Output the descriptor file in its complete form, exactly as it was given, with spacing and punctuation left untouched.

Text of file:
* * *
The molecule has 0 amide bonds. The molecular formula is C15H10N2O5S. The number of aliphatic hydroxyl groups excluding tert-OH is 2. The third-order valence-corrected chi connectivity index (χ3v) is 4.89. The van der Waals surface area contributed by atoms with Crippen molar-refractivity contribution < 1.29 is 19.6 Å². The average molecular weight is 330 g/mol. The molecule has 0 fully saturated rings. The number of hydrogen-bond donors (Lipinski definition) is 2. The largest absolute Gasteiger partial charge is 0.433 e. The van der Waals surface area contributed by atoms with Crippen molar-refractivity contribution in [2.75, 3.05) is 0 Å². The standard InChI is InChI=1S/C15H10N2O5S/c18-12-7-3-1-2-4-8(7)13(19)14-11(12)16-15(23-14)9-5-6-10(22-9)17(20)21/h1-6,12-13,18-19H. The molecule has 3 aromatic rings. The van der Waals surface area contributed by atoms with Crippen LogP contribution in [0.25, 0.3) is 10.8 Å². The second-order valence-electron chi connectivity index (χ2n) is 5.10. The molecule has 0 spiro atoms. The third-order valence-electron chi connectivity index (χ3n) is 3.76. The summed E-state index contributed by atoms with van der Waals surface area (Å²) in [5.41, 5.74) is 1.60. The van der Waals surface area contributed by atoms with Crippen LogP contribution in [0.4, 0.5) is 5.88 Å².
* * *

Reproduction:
The molecule has 0 amide bonds. The molecular formula is C15H10N2O5S. The number of aliphatic hydroxyl groups excluding tert-OH is 2. The third-order valence-corrected chi connectivity index (χ3v) is 4.89. The van der Waals surface area contributed by atoms with Crippen molar-refractivity contribution < 1.29 is 19.6 Å². The average molecular weight is 330 g/mol. The molecule has 0 fully saturated rings. The number of hydrogen-bond donors (Lipinski definition) is 2. The largest absolute Gasteiger partial charge is 0.433 e. The van der Waals surface area contributed by atoms with Crippen molar-refractivity contribution in [2.75, 3.05) is 0 Å². The standard InChI is InChI=1S/C15H10N2O5S/c18-12-7-3-1-2-4-8(7)13(19)14-11(12)16-15(23-14)9-5-6-10(22-9)17(20)21/h1-6,12-13,18-19H. The molecule has 3 aromatic rings. The van der Waals surface area contributed by atoms with Crippen LogP contribution in [0.25, 0.3) is 10.8 Å². The second-order valence-electron chi connectivity index (χ2n) is 5.10. The molecule has 0 spiro atoms. The third-order valence-electron chi connectivity index (χ3n) is 3.76. The summed E-state index contributed by atoms with van der Waals surface area (Å²) in [5.41, 5.74) is 1.60. The van der Waals surface area contributed by atoms with Crippen LogP contribution in [0.4, 0.5) is 5.88 Å².